I’m unsure when dress down days were introduced. If you’re a bloke, it was a hard thing to convert to. Simply talking off a tie (which you’d worn for several working decades prior) isn’t really dress down.
Despite working in the City, I never wore a bowler hat (the intricate folding of the accompanying umbrella failed me miserably) but I did wear a suit and tie for years.
My first suit was purple (it was 1974!) – a strange choice given my only eye ailment is myopia rather than colour-blindness! Deep Purple were a fashionable group at the time, but the eponymous name didn’t translate well into work clothes. Many fellow travellers thought I must be a bishop in mufti.
During the early days of dress down you got an insight as to what people looked like at weekends. Posh people would wear cords, the colour of which, made my purple look surprisingly normal. Posh people also wear shoes (loafers which have seen better days, but that’s how the rich get rich) with no socks – a sure-fire way of contracting pneumonia!
Before ties were deemed unnecessary in the workplace there was competition within workers as to who had the best tie. This contest became null and void when workers from the suburbs would visit with their ties adorned with Homer Simpson, Taz of Tasmania or any Thunderbird pilot!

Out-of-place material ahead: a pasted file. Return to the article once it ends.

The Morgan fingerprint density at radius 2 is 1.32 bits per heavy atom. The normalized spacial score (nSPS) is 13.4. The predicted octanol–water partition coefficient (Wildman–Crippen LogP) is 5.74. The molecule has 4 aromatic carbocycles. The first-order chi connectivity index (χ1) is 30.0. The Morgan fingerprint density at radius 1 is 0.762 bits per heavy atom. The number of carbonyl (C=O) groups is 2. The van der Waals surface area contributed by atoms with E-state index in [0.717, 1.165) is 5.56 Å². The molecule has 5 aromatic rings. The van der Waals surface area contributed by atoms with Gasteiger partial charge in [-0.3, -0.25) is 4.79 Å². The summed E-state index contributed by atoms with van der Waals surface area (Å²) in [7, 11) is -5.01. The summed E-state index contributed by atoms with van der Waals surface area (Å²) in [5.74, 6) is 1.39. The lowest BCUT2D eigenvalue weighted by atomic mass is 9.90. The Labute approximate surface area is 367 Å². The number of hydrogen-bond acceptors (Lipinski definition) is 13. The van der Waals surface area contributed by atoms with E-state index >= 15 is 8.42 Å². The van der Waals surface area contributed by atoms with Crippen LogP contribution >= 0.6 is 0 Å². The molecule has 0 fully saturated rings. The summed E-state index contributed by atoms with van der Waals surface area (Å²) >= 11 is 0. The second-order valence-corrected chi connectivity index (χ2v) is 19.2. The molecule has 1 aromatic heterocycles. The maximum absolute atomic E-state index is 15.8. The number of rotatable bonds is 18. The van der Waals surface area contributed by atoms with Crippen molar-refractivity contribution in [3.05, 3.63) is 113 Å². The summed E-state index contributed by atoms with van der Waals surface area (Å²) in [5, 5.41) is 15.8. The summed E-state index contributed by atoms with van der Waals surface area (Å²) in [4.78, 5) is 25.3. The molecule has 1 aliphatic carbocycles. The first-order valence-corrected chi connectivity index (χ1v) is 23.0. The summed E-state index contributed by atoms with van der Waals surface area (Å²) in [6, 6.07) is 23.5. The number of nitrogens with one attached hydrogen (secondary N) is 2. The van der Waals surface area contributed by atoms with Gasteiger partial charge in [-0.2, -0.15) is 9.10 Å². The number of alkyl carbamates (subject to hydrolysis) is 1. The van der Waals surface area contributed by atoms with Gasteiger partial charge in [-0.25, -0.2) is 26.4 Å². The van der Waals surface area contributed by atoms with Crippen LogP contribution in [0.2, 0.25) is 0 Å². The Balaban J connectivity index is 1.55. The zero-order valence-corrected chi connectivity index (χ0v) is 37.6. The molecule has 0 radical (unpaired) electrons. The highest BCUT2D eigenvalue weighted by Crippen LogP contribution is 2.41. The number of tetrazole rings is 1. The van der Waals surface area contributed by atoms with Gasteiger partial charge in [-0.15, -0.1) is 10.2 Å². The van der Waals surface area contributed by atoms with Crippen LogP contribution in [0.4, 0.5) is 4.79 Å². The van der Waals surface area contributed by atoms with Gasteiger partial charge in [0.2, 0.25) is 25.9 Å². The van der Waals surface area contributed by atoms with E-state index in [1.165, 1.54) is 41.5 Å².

Virgil Tracy always beats anything from Hermes.
The term “smart casual” has entered our vocabulary. However, initially this was misinterpreted as I remember one day arriving at work and a fellow worker had dressed in army combats. He looked like he was more likely about to invade Angola rather than help out with some filing!
2 thoughts on “Dressing down day”
As an ad agency creative, it was always assumed that I was incapable of dressing myself ‘properly’, so dressing to ‘épater les bourgeouis’ was often the order of the day. However, I did enjoy confusing the management by wearing a suit and shirt, sometimes even a tie (loud) on ‘dress-down’ days…
At least you were never asked to cut down on the swearing! 🙂